As agricultural and economic losses resulting from the Taal eruption continue to mount by the day, the Kilusang Magbubukid ng Pilipinas (KMP) said farmers, fisherfolk and millions of people in rural communities have become more vulnerable to the effects of calamities because of the lack of genuine land reform and a real rural development.
“The estimated foregone income in Calabarzon provinces (Cavite, Laguna, Batangas, Rizal and Quezon) affected by the Taal eruption have reached Php4.3 billion, mostly in agriculture, fisheries and livestock. Farmers and fisherfolk have lost everything — their homes, livelihood, and their future as they face a grim reality,” according to KMP chairperson Danilo Ramos.
KMP said former farmlands in Calabarzon were among the first to be converted to real estate and non-agricultural uses, displacing farmers and original tillers of the land. In Batangas alone, farmers and fisherfolk persisted to inhabit the volcano island and the peripheries of Taal Lake because their source of income and livelihood is there.
The farmers’ group also lambasted the National Economic and Development Authority (Neda) for consistently downplaying the economic effects of the Taal eruption. “Callous as always, Neda is easily dismissing the social cost and economic impact of the Taal eruption despite the fact that thousands of farmers face uncertainties on how they will recover from this calamity.”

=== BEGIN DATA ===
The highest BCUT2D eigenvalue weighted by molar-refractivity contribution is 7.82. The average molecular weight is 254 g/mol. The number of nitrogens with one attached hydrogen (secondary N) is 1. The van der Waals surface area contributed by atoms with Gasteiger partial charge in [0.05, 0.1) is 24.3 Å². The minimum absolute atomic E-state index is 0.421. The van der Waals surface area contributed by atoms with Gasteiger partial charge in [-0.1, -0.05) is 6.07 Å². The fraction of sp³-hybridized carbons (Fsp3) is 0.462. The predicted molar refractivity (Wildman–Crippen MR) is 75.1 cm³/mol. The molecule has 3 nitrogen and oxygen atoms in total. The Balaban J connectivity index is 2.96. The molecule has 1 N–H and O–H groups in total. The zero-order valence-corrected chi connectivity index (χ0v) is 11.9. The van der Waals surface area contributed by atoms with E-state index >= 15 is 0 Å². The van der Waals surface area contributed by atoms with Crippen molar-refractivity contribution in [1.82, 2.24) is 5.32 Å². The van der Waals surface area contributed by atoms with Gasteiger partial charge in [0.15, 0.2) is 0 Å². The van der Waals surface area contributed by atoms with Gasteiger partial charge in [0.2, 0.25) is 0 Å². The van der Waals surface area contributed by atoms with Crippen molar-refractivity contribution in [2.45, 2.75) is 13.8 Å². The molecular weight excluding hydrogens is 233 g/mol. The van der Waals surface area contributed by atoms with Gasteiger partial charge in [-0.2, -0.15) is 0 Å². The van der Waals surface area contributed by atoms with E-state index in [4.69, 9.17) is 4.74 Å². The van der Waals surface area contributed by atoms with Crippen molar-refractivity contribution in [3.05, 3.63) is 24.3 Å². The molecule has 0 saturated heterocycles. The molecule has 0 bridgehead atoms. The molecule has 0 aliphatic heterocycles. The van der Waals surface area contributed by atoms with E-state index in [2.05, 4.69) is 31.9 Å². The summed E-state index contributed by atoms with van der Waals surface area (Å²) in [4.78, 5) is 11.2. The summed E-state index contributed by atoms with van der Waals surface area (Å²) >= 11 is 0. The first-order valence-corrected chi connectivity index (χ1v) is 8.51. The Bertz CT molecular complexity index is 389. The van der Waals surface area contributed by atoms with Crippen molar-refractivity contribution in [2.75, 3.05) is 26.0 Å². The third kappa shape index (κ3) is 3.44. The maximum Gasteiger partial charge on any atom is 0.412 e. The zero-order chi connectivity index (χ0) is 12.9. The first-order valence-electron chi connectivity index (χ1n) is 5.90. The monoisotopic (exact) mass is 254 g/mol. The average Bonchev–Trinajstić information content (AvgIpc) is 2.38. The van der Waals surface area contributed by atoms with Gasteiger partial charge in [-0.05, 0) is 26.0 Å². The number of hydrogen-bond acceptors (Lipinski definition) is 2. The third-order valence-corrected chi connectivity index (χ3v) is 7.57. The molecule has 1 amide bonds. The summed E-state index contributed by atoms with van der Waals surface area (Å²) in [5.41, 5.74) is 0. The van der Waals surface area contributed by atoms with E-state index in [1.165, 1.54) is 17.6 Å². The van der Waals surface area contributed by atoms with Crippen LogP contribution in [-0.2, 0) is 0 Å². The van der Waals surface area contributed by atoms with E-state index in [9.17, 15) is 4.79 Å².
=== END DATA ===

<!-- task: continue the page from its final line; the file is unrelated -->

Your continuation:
“The rehabilitation and recovery will be harder especially for poor farmers and fisherfolk who rely on their harvest and daily catch for food and income,” Ramos said. More than 2,761 sustenance fisherfolk gathering finfish, crustaceans, and mollusks are dependent on Taal Lake for their livelihood. More than 15,000 hectares of farmland planted with rice, corn, coffee, coconut, cacao, banana, pineapple and other fruits, and high-value crops are affected. More than 6,000 fish cages of bangus and tilapia were damaged.
No significant change on the state of PH farmers
The economic status of farmers did not change throughout the decades — they are among the most susceptible and poverty-stricken. Tomorrow, on the occasion of the 33rd year of Mendiola Massacre, farmers will gather in a Forum for Land, Justice and Peace and will lead a protest program in Mendiola to reiterate issues besetting farmers particularly the need for a genuine agrarian reform, rural development and national industrialization.
“We assert that a genuine agrarian reform program containing free land distribution and rural development is necessary to attain genuine resiliency and the long-term recovery and development of the rural poor,” Ramos concluded.
(Featured image from Bulatlat)